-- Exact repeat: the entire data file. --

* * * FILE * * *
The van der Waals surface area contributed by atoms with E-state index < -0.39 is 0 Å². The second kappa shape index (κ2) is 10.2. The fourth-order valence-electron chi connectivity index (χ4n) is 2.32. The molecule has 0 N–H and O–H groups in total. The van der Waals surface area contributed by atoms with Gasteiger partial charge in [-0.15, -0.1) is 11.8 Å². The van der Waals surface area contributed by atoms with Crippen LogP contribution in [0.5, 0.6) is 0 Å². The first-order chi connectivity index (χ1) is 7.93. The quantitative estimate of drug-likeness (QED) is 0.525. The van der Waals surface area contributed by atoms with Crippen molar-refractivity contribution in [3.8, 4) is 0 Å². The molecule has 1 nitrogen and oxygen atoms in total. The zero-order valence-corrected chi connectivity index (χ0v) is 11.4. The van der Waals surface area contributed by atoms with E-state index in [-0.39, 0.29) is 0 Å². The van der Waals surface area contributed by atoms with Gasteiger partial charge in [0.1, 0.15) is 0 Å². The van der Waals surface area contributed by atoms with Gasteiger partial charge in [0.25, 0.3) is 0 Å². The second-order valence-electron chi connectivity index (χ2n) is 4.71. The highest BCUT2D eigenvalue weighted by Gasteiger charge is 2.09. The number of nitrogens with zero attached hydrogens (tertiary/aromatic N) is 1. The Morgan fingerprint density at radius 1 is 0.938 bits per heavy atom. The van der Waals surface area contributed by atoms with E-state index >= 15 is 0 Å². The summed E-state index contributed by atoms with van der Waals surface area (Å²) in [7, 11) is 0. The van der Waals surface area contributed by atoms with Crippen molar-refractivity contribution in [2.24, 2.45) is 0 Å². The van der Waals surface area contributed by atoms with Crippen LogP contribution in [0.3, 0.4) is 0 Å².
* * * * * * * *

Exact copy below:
The van der Waals surface area contributed by atoms with E-state index < -0.39 is 0 Å². The second kappa shape index (κ2) is 10.2. The fourth-order valence-electron chi connectivity index (χ4n) is 2.32. The molecule has 0 N–H and O–H groups in total. The van der Waals surface area contributed by atoms with Gasteiger partial charge in [-0.15, -0.1) is 11.8 Å². The van der Waals surface area contributed by atoms with Crippen LogP contribution in [0.5, 0.6) is 0 Å². The first-order chi connectivity index (χ1) is 7.93. The quantitative estimate of drug-likeness (QED) is 0.525. The van der Waals surface area contributed by atoms with Crippen molar-refractivity contribution in [3.8, 4) is 0 Å². The molecule has 1 nitrogen and oxygen atoms in total. The zero-order valence-corrected chi connectivity index (χ0v) is 11.4. The van der Waals surface area contributed by atoms with E-state index in [-0.39, 0.29) is 0 Å². The van der Waals surface area contributed by atoms with Gasteiger partial charge in [0.1, 0.15) is 0 Å². The van der Waals surface area contributed by atoms with Gasteiger partial charge in [0.25, 0.3) is 0 Å². The second-order valence-electron chi connectivity index (χ2n) is 4.71. The highest BCUT2D eigenvalue weighted by Gasteiger charge is 2.09. The number of nitrogens with zero attached hydrogens (tertiary/aromatic N) is 1. The Morgan fingerprint density at radius 1 is 0.938 bits per heavy atom. The van der Waals surface area contributed by atoms with E-state index >= 15 is 0 Å². The summed E-state index contributed by atoms with van der Waals surface area (Å²) in [7, 11) is 0. The van der Waals surface area contributed by atoms with Crippen molar-refractivity contribution in [2.24, 2.45) is 0 Å². The van der Waals surface area contributed by atoms with Crippen LogP contribution in [0.3, 0.4) is 0 Å².